1. 1. De Almeida RM, Cabral JC, Narvaes R. Behavioural, hormonal and neurobiological mechanisms of aggressive behaviour in human and nonhuman primates. Physiology & Behavior. 2015;143:121-135
  2. 2. Arneth BM. Gut-brain axis biochemical signalling from the gastrointestinal tract to the central nervous system: Gut dysbiosis and altered brain function. Postgraduate Medical Journal. 2018;94:446-452
  3. 3. Cussotto S, Sandhu KV, Dinan TG, Cryan JF. The neuroendocrinology of the microbiota-gut-brain axis: A behavioural perspective. Frontiers in Neuroendocrinology. 2018;51:80-101
  4. 4. Di Sabatino A, Lenti MV, Cammalleri L, Corazza GR, Pilotto A. Frailty and the gut. Digestive and Liver Disease. 2018;50(6):533-541
  5. 5. Farzi A, Fröhlich EE, Holzer P. Gut microbiota and the neuroendocrine system. Neurotherapeutics. 2018;15:5-22
  6. 6. Gerhardt S, Mohajeri MH. Changes of colonic bacterial composition in parkinson’s disease and other neurodegenerative diseases. Nutrients. 2018;10. pii: E708
  7. 7. Liu L, Zhu G. Gut-brain axis and mood disorder. Frontiers in Psychiatry. 2018;9:223
  8. 8. Lyte JM. Probiotics function mechanistically as delivery vehicles for neuroactive compounds: Microbial endocrinology in the design and use of probiotics. BioEssays. 2011;33:574-581
  9. 9. Lyte JM. Eating for 3.8 × 1013: Examining the impact of diet and nutrition on the microbiota-gut-brain axis through the lens of microbial endocrinology. Frontiers in Endocrinology. 2019;9:796
  10. 10. Yang H, Duan Z. The local defender and functional mediator: Gut microbiome. Digestion. 2018;97:137-145
  11. 11. Bjerre K, Cantor MD, Nørgaard JV, Poulsen HD, Blaabjerg K, Canibe N, et al. Development of Bacillus subtilis mutants to produce tryptophan in pigs. Biotechnology Letters. 2017;39:289-295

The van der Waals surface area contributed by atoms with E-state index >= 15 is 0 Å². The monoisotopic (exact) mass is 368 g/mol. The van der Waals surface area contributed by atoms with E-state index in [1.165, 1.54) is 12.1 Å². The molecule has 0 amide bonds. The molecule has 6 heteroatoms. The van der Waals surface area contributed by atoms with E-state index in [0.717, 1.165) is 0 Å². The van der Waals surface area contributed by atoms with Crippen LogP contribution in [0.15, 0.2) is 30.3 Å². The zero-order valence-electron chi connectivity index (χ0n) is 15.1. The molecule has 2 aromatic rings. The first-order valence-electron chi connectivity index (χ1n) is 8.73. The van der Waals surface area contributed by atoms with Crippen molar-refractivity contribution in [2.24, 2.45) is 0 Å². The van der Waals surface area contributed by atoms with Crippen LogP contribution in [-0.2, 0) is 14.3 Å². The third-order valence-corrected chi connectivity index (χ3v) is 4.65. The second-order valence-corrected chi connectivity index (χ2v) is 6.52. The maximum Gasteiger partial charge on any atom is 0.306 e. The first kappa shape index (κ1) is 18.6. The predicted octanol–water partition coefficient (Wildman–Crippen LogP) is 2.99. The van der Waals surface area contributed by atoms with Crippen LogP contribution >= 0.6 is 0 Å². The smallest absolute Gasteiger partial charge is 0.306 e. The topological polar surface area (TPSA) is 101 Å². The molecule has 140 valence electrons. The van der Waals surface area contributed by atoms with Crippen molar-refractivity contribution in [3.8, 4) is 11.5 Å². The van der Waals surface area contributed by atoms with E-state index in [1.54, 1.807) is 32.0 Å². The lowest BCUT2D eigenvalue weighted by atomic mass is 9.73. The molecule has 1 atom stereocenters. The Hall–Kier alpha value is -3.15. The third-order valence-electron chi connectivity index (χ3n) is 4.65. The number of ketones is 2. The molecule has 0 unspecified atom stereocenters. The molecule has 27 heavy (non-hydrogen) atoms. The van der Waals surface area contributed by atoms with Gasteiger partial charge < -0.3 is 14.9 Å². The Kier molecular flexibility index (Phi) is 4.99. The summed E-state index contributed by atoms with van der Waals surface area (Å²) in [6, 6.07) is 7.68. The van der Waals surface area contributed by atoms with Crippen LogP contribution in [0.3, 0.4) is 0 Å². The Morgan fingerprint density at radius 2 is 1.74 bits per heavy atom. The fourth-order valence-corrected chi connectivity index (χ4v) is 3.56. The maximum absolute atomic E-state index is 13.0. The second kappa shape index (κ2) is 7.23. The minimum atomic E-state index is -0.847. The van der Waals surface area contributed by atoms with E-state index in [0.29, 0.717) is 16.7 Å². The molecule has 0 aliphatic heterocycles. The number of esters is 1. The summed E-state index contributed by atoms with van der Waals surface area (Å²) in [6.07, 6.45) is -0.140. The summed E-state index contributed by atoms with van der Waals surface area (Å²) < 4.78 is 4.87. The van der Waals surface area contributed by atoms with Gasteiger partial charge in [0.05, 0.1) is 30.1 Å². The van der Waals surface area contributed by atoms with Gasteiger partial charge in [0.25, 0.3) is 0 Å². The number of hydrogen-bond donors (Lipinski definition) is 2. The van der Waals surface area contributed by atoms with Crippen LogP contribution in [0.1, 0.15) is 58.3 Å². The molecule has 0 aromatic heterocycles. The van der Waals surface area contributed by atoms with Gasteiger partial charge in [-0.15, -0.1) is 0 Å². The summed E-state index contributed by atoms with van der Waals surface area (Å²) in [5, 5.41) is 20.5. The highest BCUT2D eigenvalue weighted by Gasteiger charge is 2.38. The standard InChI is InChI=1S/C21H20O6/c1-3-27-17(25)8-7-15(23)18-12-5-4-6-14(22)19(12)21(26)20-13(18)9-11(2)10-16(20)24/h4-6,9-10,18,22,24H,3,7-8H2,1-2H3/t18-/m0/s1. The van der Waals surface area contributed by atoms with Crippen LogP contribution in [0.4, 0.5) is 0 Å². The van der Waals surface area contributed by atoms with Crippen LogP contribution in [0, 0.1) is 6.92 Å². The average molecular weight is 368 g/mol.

12. 12. Hussain S, Andrews D, Hill BC. Using tryptophan mutants to probe the structural and functional status of BsSCO, a copper binding, cytochrome c oxidase assembly protein from Bacillus subtilis. Biochemistry. 2017;56:6355-6367
  13. 13. Okada M, Sugita T, Abe I. Posttranslational isoprenylation of tryptophan in bacteria. Beilstein Journal of Organic Chemistry. 2017;13:338-346
  14. 14. Sheng QK, Yang ZJ, Zhao HB, Wang XL, Guo JF. Effects of l-tryptophan, fructan, and casein on reducing ammonia, hydrogen sulfide, and skatole in fermented swine manure. Asian-Australasian Journal of Animal Sciences. 2015;28:1202-1208
  15. 15. Chen S, Wang M, Yin L, Ren W, Bin P, Xia Y, et al. Effects of dietary tryptophan supplementation in the acetic acid-induced colitis mouse model. Food & Function. 2018;9:4143-4152
  16. 16. Gao J, Xu K, Liu H, Liu G, Bai M, Peng C, et al. Impact of the gut microbiota on intestinal immunity mediated by tryptophan metabolism. Frontiers in Cellular and Infection Microbiology. 2018;8:13
  17. 17. Mukhtar K, Nawaz H, Abid S. Functional gastrointestinal disorders and gut-brain axis: What does the future hold? World Journal of Gastroenterology. 2019;25:552-566
  18. 18. Wen H, Feng L, Jiang W, Liu Y, Jiang J, Li S, et al. Dietary tryptophan modulates intestinal immune response, barrier function, antioxidant status and gene expression of TOR and Nrf2 in young grass carp (Ctenopharyngodon idella). Fish & Shellfish Immunology. 2014;40(1):275-287
  19. 19. Gershon MD. 5-Hydroxytryptamine (serotonin) in the gastrointestinal tract. Current Opinion in Endocrinology, Diabetes, and Obesity. 2013;20:14-21
  20. 20. Pardridge WM, Fierer G. Transport of tryptophan into brain from the circulating, albumin-bound pool in rats and in rabbits. Journal of Neurochemistry. 1990;54:971-976
  21. 21. de Boer SF, Buwalda B, Koolhaas JM. Untangling the neurobiology of coping styles in rodents: Towards neural mechanisms underlying individual differences in disease susceptibility. Neuroscience & Biobehavioral Reviews. 2017;74(Pt B):401-422
  22. 22. Veroude K, Zhang-James Y, Fernàndez-Castillo N, Bakker MJ, Cormand B, Faraone SV. Genetics of aggressive behavior: An overview. American Journal of Medical Genetics. Part B, Neuropsychiatric Genetics. 2016;171B(1):3-43
  23. 23. Coccaro EF. What is the nature of serotonergic abnormalities in human aggression? Biological Psychiatry. 2012;72:980-981